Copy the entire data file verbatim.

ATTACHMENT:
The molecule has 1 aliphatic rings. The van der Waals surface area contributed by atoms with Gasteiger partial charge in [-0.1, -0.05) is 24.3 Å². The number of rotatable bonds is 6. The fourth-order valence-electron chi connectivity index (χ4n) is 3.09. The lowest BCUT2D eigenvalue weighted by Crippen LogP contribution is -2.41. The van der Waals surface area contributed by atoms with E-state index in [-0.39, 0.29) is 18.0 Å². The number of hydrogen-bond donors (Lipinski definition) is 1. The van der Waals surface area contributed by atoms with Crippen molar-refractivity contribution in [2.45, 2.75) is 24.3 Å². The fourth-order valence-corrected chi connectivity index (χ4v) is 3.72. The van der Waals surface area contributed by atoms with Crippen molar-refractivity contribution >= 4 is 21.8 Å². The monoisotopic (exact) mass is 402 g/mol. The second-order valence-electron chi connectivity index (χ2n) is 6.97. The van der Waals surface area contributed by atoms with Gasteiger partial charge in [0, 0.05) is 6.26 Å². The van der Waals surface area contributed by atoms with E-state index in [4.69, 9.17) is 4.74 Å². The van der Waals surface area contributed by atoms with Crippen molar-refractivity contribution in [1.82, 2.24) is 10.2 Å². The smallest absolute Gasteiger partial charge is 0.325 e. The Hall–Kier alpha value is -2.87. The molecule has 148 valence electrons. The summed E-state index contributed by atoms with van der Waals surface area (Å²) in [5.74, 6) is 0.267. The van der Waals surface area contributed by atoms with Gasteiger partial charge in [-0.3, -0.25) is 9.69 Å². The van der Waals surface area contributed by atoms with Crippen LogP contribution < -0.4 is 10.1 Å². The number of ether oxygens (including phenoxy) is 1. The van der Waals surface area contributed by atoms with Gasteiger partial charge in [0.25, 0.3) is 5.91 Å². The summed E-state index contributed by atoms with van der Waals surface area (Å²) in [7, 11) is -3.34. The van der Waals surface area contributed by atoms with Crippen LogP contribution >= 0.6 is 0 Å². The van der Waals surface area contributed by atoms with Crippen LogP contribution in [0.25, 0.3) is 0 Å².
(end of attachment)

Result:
The molecule has 1 aliphatic rings. The van der Waals surface area contributed by atoms with Gasteiger partial charge in [-0.1, -0.05) is 24.3 Å². The number of rotatable bonds is 6. The fourth-order valence-electron chi connectivity index (χ4n) is 3.09. The lowest BCUT2D eigenvalue weighted by Crippen LogP contribution is -2.41. The van der Waals surface area contributed by atoms with E-state index in [-0.39, 0.29) is 18.0 Å². The number of hydrogen-bond donors (Lipinski definition) is 1. The van der Waals surface area contributed by atoms with Crippen molar-refractivity contribution in [2.45, 2.75) is 24.3 Å². The fourth-order valence-corrected chi connectivity index (χ4v) is 3.72. The van der Waals surface area contributed by atoms with Crippen molar-refractivity contribution >= 4 is 21.8 Å². The monoisotopic (exact) mass is 402 g/mol. The second-order valence-electron chi connectivity index (χ2n) is 6.97. The van der Waals surface area contributed by atoms with Gasteiger partial charge in [0, 0.05) is 6.26 Å². The van der Waals surface area contributed by atoms with E-state index in [4.69, 9.17) is 4.74 Å². The van der Waals surface area contributed by atoms with Crippen molar-refractivity contribution in [1.82, 2.24) is 10.2 Å². The smallest absolute Gasteiger partial charge is 0.325 e. The Hall–Kier alpha value is -2.87. The molecule has 148 valence electrons. The summed E-state index contributed by atoms with van der Waals surface area (Å²) in [5.74, 6) is 0.267. The van der Waals surface area contributed by atoms with Gasteiger partial charge in [-0.3, -0.25) is 9.69 Å². The van der Waals surface area contributed by atoms with Crippen LogP contribution < -0.4 is 10.1 Å². The number of ether oxygens (including phenoxy) is 1. The van der Waals surface area contributed by atoms with Gasteiger partial charge in [0.25, 0.3) is 5.91 Å². The summed E-state index contributed by atoms with van der Waals surface area (Å²) in [7, 11) is -3.34. The van der Waals surface area contributed by atoms with Crippen LogP contribution >= 0.6 is 0 Å². The van der Waals surface area contributed by atoms with Crippen LogP contribution in [0.25, 0.3) is 0 Å².